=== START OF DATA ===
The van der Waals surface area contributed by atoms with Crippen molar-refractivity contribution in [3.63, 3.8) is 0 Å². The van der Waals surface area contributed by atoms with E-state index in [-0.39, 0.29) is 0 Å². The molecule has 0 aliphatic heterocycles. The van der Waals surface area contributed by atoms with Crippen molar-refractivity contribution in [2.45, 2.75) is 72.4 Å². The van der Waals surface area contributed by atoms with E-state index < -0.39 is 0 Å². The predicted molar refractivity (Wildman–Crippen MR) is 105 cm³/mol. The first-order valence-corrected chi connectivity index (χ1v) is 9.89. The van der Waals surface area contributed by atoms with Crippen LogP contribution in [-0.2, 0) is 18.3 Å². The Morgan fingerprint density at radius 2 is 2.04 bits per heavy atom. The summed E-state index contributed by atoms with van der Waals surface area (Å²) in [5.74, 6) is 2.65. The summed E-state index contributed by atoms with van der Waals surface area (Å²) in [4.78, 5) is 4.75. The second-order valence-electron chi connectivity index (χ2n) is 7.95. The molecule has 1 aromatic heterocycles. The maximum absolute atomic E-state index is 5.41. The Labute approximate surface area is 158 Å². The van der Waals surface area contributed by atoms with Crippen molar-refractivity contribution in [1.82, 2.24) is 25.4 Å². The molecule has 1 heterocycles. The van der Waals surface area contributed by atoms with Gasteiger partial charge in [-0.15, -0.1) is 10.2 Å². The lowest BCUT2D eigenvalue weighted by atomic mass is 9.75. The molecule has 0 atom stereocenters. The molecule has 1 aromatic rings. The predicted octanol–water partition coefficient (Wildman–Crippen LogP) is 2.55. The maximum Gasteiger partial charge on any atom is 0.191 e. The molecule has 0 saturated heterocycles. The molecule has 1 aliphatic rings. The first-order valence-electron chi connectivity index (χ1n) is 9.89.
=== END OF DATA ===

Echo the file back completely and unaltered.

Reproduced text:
The van der Waals surface area contributed by atoms with Crippen molar-refractivity contribution in [3.63, 3.8) is 0 Å². The van der Waals surface area contributed by atoms with E-state index in [-0.39, 0.29) is 0 Å². The molecule has 0 aliphatic heterocycles. The van der Waals surface area contributed by atoms with Crippen molar-refractivity contribution in [2.45, 2.75) is 72.4 Å². The van der Waals surface area contributed by atoms with E-state index < -0.39 is 0 Å². The predicted molar refractivity (Wildman–Crippen MR) is 105 cm³/mol. The first-order valence-corrected chi connectivity index (χ1v) is 9.89. The van der Waals surface area contributed by atoms with Crippen LogP contribution in [-0.2, 0) is 18.3 Å². The Morgan fingerprint density at radius 2 is 2.04 bits per heavy atom. The summed E-state index contributed by atoms with van der Waals surface area (Å²) in [5.74, 6) is 2.65. The summed E-state index contributed by atoms with van der Waals surface area (Å²) in [4.78, 5) is 4.75. The second-order valence-electron chi connectivity index (χ2n) is 7.95. The molecule has 1 aromatic heterocycles. The maximum absolute atomic E-state index is 5.41. The Labute approximate surface area is 158 Å². The van der Waals surface area contributed by atoms with Crippen molar-refractivity contribution in [1.82, 2.24) is 25.4 Å². The molecule has 1 heterocycles. The van der Waals surface area contributed by atoms with Gasteiger partial charge in [-0.15, -0.1) is 10.2 Å². The lowest BCUT2D eigenvalue weighted by atomic mass is 9.75. The molecule has 0 atom stereocenters. The molecule has 1 aromatic rings. The predicted octanol–water partition coefficient (Wildman–Crippen LogP) is 2.55. The maximum Gasteiger partial charge on any atom is 0.191 e. The molecule has 0 saturated heterocycles. The molecule has 1 aliphatic rings. The first-order valence-electron chi connectivity index (χ1n) is 9.89.